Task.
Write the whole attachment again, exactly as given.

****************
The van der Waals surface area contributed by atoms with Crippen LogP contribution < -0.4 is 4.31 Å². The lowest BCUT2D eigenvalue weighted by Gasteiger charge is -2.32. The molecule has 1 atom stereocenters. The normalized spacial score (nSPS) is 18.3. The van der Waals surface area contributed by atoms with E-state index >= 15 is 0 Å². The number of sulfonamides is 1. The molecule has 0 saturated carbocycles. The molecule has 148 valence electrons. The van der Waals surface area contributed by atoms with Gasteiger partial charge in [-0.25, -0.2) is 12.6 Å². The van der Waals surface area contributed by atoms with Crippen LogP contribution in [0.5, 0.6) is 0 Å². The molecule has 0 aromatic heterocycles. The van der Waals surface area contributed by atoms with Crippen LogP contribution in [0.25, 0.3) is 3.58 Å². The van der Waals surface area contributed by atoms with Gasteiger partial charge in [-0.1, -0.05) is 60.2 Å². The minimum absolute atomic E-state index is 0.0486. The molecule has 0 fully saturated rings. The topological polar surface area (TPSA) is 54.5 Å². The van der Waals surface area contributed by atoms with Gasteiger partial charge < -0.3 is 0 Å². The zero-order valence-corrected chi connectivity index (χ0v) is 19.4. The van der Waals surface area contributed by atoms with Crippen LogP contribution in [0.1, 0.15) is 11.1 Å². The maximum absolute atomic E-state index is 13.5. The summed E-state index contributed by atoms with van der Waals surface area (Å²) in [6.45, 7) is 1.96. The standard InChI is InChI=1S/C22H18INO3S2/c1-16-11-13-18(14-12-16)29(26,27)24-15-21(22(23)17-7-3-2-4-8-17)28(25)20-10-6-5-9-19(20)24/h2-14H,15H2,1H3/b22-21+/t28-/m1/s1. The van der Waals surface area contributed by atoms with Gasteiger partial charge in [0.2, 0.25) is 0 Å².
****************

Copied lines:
The van der Waals surface area contributed by atoms with Crippen LogP contribution < -0.4 is 4.31 Å². The lowest BCUT2D eigenvalue weighted by Gasteiger charge is -2.32. The molecule has 1 atom stereocenters. The normalized spacial score (nSPS) is 18.3. The van der Waals surface area contributed by atoms with E-state index >= 15 is 0 Å². The number of sulfonamides is 1. The molecule has 0 saturated carbocycles. The molecule has 148 valence electrons. The van der Waals surface area contributed by atoms with Gasteiger partial charge in [-0.25, -0.2) is 12.6 Å². The van der Waals surface area contributed by atoms with Crippen LogP contribution in [0.5, 0.6) is 0 Å². The molecule has 0 aromatic heterocycles. The van der Waals surface area contributed by atoms with Crippen LogP contribution in [0.25, 0.3) is 3.58 Å². The van der Waals surface area contributed by atoms with Gasteiger partial charge in [-0.1, -0.05) is 60.2 Å². The minimum absolute atomic E-state index is 0.0486. The molecule has 0 fully saturated rings. The topological polar surface area (TPSA) is 54.5 Å². The van der Waals surface area contributed by atoms with Gasteiger partial charge < -0.3 is 0 Å². The zero-order valence-corrected chi connectivity index (χ0v) is 19.4. The van der Waals surface area contributed by atoms with Crippen LogP contribution in [0.1, 0.15) is 11.1 Å². The maximum absolute atomic E-state index is 13.5. The summed E-state index contributed by atoms with van der Waals surface area (Å²) in [6.45, 7) is 1.96. The standard InChI is InChI=1S/C22H18INO3S2/c1-16-11-13-18(14-12-16)29(26,27)24-15-21(22(23)17-7-3-2-4-8-17)28(25)20-10-6-5-9-19(20)24/h2-14H,15H2,1H3/b22-21+/t28-/m1/s1. The van der Waals surface area contributed by atoms with Gasteiger partial charge in [0.2, 0.25) is 0 Å².